Increased rain is causing rapid growth of weeds on farms, thereby threatening crops.
Farmers, therefore, have to increase the frequency at which they eliminate the unwanted crops. While some uproot and others weed with hoes, an increasing number of farmers are using herbicides.
A farmer said the other day he sprayed a herbicide to control blackjack and pigweeds on his maize farm but the chemical did not do much since soon after spraying, it rained heavily.
Some farmers have also complained that they sprayed herbicides to control weeds but instead, the chemicals scorched their crops.
In many cases, weeds can be easily managed by using cultural methods such as uprooting, mulching and planting a cover crop. However, more farmers are now turning to herbicides to reduce the cost of labour.
Ineffectiveness of a chemical always results in losses to a farmer since they have to incur extra costs. A weed normally competes for nutrients, light and space with the crop, resulting in reduced yields.
But how does one effectively use herbicides? Before you mix the chemicals, read the label instructions carefully so that you understand what needs to be done.
Check for the herbicide’s registration number to ensure that it is a genuine product.
Always identify the weeds and select the proper herbicides for the application site.
The label should list the weeds being controlled. In most cases, the herbicides will kill all susceptible plants and not just the weeds.
Also, consider the stage of the weeds. For instance, some chemicals are best applied before the weeds emerge (pre-emergence herbicides) and others after the plants develop (post-emergence). Pre-emergence herbicides control the germinating seeds before the weeds emerge from the soil.
Use recommended dosage
Post-emergence herbicides, on the other hand, control plants that have already emerged and are effective when the weeds are still young.
In clearing the land, use a non-selective herbicide to kill all the weeds. While the selective herbicides will kill the targeted weeds.
Avoid spraying during a rainy day as the rainwater will wash away or dilute the chemical, making it ineffective.
To avoid spills into unwanted places, one should avoid spraying in windy conditions. Use a spray guard to curb the chemical drift.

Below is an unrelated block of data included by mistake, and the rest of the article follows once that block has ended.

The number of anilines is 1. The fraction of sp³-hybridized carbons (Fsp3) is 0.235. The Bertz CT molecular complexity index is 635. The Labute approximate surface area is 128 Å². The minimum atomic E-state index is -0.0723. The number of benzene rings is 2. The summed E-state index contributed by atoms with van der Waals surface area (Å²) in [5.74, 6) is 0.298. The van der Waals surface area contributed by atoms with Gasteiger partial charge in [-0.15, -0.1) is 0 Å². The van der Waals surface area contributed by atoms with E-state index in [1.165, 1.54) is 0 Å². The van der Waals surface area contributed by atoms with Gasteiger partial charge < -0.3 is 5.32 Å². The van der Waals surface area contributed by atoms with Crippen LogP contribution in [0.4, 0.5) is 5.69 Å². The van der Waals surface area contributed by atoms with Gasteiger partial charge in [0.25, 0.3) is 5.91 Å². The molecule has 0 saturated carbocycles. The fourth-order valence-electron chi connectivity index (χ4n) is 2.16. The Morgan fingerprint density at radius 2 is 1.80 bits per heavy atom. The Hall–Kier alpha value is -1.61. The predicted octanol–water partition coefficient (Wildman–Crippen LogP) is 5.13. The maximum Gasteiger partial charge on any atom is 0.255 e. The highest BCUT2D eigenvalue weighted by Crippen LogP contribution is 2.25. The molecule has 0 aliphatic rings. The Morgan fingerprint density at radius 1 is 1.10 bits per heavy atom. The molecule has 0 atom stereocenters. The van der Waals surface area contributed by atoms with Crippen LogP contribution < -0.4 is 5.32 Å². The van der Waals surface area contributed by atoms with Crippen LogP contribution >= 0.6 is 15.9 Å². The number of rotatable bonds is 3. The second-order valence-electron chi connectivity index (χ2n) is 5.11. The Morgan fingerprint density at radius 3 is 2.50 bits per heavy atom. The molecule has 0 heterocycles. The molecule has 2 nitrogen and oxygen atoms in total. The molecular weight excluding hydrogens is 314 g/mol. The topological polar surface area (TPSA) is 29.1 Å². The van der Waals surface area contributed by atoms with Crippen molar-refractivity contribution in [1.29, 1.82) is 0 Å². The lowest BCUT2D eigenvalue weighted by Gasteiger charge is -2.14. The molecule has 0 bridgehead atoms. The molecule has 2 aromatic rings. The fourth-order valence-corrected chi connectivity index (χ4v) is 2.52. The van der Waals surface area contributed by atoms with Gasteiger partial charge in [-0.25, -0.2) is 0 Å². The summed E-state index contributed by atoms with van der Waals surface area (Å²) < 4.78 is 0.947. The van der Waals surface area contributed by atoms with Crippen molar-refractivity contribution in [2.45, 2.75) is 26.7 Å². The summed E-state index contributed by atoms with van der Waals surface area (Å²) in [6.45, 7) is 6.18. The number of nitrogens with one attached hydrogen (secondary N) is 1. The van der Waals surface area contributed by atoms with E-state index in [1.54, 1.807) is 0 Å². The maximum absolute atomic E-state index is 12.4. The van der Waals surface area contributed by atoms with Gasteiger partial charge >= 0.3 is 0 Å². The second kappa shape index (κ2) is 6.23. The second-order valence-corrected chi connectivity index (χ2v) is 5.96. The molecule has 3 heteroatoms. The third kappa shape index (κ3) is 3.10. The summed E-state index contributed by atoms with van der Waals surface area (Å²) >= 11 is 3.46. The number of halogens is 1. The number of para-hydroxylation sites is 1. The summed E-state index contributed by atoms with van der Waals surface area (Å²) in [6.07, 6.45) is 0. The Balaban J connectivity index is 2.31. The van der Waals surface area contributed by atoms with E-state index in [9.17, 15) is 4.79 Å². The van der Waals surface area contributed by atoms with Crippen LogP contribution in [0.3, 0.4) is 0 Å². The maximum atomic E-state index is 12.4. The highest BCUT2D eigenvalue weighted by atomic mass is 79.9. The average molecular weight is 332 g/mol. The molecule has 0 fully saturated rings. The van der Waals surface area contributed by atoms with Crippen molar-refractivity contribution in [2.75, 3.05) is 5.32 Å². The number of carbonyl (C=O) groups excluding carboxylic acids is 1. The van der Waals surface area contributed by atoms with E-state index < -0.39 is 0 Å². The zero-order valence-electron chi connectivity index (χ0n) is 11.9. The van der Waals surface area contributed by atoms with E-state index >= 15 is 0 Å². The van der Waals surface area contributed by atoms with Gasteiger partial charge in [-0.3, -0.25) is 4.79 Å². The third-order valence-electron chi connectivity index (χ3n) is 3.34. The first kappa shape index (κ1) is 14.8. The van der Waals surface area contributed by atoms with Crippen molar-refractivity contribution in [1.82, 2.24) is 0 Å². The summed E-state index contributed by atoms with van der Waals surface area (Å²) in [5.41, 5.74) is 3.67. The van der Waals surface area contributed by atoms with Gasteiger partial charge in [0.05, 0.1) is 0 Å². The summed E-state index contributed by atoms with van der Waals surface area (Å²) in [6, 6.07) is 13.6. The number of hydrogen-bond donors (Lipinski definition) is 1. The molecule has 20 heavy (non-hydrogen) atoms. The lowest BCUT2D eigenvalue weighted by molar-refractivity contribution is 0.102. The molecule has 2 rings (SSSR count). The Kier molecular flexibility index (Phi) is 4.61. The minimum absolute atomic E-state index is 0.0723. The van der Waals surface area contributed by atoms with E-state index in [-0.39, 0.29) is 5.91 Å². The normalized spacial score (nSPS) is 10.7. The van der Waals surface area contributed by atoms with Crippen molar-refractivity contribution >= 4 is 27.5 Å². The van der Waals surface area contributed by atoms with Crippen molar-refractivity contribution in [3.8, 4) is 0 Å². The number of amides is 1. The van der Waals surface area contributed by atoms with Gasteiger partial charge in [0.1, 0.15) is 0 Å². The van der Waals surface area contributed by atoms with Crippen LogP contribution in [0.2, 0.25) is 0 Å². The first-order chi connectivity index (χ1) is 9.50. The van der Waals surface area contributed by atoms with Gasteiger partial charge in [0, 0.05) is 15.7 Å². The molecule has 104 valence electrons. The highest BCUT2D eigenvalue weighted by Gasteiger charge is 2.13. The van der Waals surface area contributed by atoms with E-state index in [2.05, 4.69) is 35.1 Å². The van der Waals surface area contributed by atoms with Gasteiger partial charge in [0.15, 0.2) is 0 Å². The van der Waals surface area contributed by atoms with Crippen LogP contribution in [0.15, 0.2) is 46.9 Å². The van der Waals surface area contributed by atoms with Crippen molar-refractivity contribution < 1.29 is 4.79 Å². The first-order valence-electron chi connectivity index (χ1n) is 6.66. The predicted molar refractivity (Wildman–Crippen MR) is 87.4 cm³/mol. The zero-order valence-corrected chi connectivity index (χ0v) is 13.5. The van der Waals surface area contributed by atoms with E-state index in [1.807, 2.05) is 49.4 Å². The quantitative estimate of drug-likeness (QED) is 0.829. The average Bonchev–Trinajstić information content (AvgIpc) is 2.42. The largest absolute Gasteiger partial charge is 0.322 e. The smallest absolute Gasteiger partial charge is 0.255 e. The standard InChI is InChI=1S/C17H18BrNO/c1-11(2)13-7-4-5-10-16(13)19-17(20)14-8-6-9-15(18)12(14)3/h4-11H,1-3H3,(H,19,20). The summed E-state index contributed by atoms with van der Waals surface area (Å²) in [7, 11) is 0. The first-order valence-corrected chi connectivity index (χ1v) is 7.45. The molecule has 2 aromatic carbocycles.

While spraying selective herbicides, avoid spraying to the crop directly as this may suppress its growth or scorch the plant being weeded.
Use the recommended dosage as indicated in the chemical label as excess may affect micro-organisms in the soil.
Using lower rates than recommended results in ineffectiveness.
Moist soils promote rapid plant growth, resulting in herbicide injury while too high temperatures result in degradation of the chemical, hence reducing its efficiency level.
Therefore, apply the herbicide during cool weather conditions.
Spray slightly above the plant and ensure good crop coverage, especially for contact herbicides. If the weeds are tall, it’s advisable to first slash the weeds and then spray to enhance chemical effectiveness.
Have separate knapsacks for the non-selective herbicides as the chemical residues may scorch the plant while spraying foliar or the pesticides.
After spraying, wash the knapsack thoroughly with clean water and properly dispose of the chemical residues.
All chemicals are poisonous if not used effectively. Therefore, while spraying, ensure you protect yourself by wearing personal protective equipment that include gloves, gumboots, respirators, goggles and overall.
In case of any spills or skin contact, rinse the affected part with clean running water. Dispose of the empty bottles properly after perforating them to avoid reuse.
The slightly edited piece written by Ann Macharia appeared on the Daily Nation of Kenya